In 20 years of studying homelessness, Carol Kauppi has observed three disturbing trends: the number of people experiencing homelessness is growing, they’re more visible, and Canadians have become more accepting of the problem.
“Things have gotten worse,” said Dr. Kauppi, who is director of the Centre for Research in Social Justice and Policy at Laurentian University. Homelessness used to be hidden, with people existing more on the margins of communities, she noted. “Now we see the encampments, people panhandling on the streets and in shopping centres.” Meanwhile, the public “seems to have accepted this as part of our society. How can that be, in a country so affluent?”
Getting to the root causes of homelessness is “absolutely urgent,” she said. That’s the focus of On the Move, a study launched in partnership with York University’s Canadian Observatory on Homelessness (COH). As part of that study, Dr. Kauppi is examining homelessness through the eyes of 60 Indigenous and 60 non-Indigenous people between the ages of 13 and 30 in the northern Ontario cities of Sudbury, Timmins and Cochrane. Information gleaned from these interviews will feed into a larger, nationwide project called Making the Shift, on prevention and providing solutions.
While research on what impact the pandemic has had on the homeless is still emerging, Dr. Kauppi is mostly hearing about housing affordability. “There’s a huge gap between what people are either able to earn, or what they receive from government benefits,” and the rising cost of living, she said. “People simply don’t have enough to make ends meet.”
A proactive approach
The COH is tackling homelessness by funding 40 research projects at colleges and universities focused on prevention. President and CEO Stephen Gaetz calls the organization the largest national research institute in Canada devoted to the issue.
The COH defines homelessness as “the situation of an individual, family, or community without stable, safe, permanent, appropriate housing, or the immediate prospect, means and ability of acquiring it.” This can include couch-surfing, being forced to live with relatives or having to remain in an abusive relationship.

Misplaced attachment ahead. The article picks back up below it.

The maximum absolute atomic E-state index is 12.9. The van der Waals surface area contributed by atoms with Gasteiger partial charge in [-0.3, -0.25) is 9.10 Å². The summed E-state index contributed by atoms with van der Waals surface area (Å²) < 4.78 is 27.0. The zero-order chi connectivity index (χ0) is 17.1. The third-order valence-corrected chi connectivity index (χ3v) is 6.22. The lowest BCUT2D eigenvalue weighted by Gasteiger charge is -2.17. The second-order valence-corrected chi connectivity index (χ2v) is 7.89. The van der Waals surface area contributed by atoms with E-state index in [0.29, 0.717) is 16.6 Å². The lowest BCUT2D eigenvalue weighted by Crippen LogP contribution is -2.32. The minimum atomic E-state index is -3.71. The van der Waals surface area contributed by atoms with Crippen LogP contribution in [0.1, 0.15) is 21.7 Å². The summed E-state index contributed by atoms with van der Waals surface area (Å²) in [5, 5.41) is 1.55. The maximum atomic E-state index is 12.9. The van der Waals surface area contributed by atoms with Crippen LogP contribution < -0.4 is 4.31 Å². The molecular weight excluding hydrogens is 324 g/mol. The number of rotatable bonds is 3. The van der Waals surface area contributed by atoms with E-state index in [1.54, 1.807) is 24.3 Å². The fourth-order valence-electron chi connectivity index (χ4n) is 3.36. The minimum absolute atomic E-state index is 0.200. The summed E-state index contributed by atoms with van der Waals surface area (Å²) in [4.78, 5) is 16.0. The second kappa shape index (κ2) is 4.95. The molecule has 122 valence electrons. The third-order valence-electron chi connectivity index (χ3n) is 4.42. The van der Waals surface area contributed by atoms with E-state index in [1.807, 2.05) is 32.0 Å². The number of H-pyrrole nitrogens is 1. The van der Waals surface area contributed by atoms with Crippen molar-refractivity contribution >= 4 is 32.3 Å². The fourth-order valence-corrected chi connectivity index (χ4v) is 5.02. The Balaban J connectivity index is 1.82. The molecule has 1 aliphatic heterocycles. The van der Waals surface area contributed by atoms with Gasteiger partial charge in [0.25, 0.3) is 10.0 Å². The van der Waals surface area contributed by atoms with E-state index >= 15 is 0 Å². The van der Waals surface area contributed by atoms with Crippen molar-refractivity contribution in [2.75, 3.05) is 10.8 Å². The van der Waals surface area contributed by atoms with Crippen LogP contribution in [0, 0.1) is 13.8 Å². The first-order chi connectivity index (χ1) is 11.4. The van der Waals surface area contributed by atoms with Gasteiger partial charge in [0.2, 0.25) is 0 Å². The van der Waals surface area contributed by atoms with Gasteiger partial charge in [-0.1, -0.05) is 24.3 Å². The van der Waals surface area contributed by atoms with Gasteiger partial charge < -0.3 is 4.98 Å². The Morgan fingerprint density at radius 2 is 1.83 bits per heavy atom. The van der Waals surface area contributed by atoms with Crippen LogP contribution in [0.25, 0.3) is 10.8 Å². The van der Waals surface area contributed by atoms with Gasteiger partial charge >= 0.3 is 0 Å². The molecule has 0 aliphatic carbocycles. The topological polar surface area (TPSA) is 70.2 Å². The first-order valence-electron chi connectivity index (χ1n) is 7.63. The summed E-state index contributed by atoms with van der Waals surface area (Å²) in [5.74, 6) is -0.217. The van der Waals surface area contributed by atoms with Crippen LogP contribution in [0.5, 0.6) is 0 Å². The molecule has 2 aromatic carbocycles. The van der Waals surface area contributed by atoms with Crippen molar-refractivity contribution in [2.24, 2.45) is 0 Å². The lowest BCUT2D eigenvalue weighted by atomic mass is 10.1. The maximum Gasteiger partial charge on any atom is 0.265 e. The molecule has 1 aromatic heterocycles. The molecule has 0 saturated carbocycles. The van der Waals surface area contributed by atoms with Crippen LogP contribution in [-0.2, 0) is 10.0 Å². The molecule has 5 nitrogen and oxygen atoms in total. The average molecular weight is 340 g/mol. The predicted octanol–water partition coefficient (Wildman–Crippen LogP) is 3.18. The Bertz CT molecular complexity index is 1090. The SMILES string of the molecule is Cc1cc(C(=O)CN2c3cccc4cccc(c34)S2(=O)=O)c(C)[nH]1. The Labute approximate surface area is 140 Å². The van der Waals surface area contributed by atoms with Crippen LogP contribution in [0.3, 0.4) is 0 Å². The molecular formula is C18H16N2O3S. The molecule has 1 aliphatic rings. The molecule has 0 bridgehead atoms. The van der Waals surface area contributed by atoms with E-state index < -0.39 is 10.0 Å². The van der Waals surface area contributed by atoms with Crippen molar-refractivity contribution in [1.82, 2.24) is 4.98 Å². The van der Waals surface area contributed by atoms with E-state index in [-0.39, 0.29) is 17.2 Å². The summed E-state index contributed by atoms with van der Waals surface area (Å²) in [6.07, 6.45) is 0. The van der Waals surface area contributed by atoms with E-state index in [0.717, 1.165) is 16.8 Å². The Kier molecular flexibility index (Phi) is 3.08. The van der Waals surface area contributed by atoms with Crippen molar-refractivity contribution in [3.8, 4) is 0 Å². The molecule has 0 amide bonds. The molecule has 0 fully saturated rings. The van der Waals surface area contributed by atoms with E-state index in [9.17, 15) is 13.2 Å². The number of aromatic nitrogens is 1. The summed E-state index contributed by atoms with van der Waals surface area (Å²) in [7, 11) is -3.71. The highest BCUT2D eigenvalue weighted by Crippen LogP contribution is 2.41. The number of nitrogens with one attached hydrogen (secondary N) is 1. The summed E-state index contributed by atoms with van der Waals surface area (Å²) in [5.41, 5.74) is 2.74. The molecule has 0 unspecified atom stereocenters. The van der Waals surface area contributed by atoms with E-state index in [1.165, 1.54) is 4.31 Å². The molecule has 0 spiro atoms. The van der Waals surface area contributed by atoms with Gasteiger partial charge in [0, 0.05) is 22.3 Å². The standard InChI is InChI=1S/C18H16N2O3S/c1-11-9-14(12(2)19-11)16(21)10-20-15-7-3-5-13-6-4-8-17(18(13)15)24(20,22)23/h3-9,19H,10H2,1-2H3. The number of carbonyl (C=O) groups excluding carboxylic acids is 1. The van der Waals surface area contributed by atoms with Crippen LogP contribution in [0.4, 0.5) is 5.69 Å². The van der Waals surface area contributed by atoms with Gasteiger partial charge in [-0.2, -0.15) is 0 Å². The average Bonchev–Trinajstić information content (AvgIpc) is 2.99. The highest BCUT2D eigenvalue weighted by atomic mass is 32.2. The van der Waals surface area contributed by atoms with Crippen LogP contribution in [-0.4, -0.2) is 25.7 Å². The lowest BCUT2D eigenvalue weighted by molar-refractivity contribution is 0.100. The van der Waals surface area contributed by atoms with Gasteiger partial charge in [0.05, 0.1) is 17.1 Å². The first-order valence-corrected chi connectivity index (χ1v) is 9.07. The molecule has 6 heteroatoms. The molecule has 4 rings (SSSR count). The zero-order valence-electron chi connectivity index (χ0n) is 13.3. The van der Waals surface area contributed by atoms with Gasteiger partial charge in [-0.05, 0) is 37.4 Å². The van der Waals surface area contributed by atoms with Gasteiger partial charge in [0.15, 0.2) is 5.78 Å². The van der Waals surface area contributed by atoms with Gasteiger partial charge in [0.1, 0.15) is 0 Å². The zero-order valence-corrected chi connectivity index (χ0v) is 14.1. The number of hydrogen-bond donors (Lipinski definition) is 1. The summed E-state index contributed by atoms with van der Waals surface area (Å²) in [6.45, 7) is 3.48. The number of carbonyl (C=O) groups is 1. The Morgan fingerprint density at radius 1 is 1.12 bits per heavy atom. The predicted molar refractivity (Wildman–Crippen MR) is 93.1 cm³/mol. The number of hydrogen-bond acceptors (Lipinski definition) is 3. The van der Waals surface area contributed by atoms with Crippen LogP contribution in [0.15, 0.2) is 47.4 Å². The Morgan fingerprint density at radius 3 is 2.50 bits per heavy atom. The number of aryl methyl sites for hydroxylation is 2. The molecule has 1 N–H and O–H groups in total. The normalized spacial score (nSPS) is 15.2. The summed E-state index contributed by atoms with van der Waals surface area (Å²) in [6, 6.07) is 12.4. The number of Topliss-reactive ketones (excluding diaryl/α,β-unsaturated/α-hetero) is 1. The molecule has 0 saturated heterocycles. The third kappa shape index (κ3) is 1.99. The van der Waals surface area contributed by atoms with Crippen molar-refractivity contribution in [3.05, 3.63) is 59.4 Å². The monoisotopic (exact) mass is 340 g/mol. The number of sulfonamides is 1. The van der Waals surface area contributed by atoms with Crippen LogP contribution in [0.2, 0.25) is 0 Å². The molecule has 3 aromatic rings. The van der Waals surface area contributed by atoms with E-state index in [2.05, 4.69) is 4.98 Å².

“In North America we often wait until someone is in crisis and homeless before we help them,” Dr. Gaetz said. “Give them support before they have to endure homelessness” and the “devastating impact” it can have on their health and well-being.
But prevention hinges on understanding what’s causing the problem, he said. To that end, one COH study showed that 40 per cent of respondents had their first experience with homelessness before they were 16 years old, while 58 per cent had been in child protection. “Yet our whole system ignores that group,” Dr. Gaetz said, because response strategies are often geared toward helping people in their late teens or early 20s.
The fact that the child welfare system graduates people into homelessness has become “something of a cliché,” Dr. Kauppi said. “When people age out of that system, and no longer are supported by it, suddenly they are on their own and still adolescents,” she said. “We wouldn’t expect most adolescents to be able to make it on their own.”